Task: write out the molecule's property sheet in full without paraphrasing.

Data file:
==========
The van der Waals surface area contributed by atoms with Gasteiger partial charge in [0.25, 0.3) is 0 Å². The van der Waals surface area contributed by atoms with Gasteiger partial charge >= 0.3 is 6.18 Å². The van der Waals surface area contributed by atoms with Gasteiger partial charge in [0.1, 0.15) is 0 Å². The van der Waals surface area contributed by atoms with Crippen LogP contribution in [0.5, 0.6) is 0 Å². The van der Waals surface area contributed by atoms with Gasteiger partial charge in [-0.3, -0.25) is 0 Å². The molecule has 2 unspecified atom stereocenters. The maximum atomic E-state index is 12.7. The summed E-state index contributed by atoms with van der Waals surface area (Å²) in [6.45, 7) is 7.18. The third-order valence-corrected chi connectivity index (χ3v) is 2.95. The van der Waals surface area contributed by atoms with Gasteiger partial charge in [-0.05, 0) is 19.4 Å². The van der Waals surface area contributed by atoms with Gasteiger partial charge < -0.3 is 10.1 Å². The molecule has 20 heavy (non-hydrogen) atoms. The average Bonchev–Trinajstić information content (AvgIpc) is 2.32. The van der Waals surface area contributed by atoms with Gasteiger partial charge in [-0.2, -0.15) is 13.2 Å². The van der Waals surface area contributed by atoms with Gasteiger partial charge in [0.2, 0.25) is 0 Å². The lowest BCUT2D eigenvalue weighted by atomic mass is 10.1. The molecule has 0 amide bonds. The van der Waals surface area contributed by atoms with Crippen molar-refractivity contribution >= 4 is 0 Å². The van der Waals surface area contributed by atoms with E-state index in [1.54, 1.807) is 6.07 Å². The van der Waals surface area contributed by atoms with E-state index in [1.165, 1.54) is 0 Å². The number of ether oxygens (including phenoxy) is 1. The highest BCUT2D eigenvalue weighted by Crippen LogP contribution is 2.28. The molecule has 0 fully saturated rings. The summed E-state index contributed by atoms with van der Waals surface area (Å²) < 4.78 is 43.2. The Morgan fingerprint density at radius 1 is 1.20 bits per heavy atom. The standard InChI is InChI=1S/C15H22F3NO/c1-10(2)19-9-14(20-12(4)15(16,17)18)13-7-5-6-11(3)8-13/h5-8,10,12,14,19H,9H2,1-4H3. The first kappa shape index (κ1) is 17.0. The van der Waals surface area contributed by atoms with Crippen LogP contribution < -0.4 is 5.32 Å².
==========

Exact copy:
The van der Waals surface area contributed by atoms with Gasteiger partial charge in [0.25, 0.3) is 0 Å². The van der Waals surface area contributed by atoms with Gasteiger partial charge >= 0.3 is 6.18 Å². The van der Waals surface area contributed by atoms with Gasteiger partial charge in [0.1, 0.15) is 0 Å². The van der Waals surface area contributed by atoms with Crippen LogP contribution in [0.5, 0.6) is 0 Å². The van der Waals surface area contributed by atoms with Gasteiger partial charge in [-0.3, -0.25) is 0 Å². The molecule has 2 unspecified atom stereocenters. The maximum atomic E-state index is 12.7. The summed E-state index contributed by atoms with van der Waals surface area (Å²) in [6.45, 7) is 7.18. The third-order valence-corrected chi connectivity index (χ3v) is 2.95. The van der Waals surface area contributed by atoms with Gasteiger partial charge in [-0.05, 0) is 19.4 Å². The van der Waals surface area contributed by atoms with Gasteiger partial charge < -0.3 is 10.1 Å². The molecule has 20 heavy (non-hydrogen) atoms. The average Bonchev–Trinajstić information content (AvgIpc) is 2.32. The van der Waals surface area contributed by atoms with Gasteiger partial charge in [-0.2, -0.15) is 13.2 Å². The van der Waals surface area contributed by atoms with Gasteiger partial charge in [0.2, 0.25) is 0 Å². The lowest BCUT2D eigenvalue weighted by atomic mass is 10.1. The molecule has 0 amide bonds. The van der Waals surface area contributed by atoms with Crippen molar-refractivity contribution >= 4 is 0 Å². The van der Waals surface area contributed by atoms with E-state index in [1.54, 1.807) is 6.07 Å². The van der Waals surface area contributed by atoms with E-state index in [1.165, 1.54) is 0 Å². The number of ether oxygens (including phenoxy) is 1. The highest BCUT2D eigenvalue weighted by Crippen LogP contribution is 2.28. The molecule has 0 fully saturated rings. The summed E-state index contributed by atoms with van der Waals surface area (Å²) < 4.78 is 43.2. The Morgan fingerprint density at radius 1 is 1.20 bits per heavy atom. The standard InChI is InChI=1S/C15H22F3NO/c1-10(2)19-9-14(20-12(4)15(16,17)18)13-7-5-6-11(3)8-13/h5-8,10,12,14,19H,9H2,1-4H3. The first kappa shape index (κ1) is 17.0. The van der Waals surface area contributed by atoms with Crippen LogP contribution < -0.4 is 5.32 Å².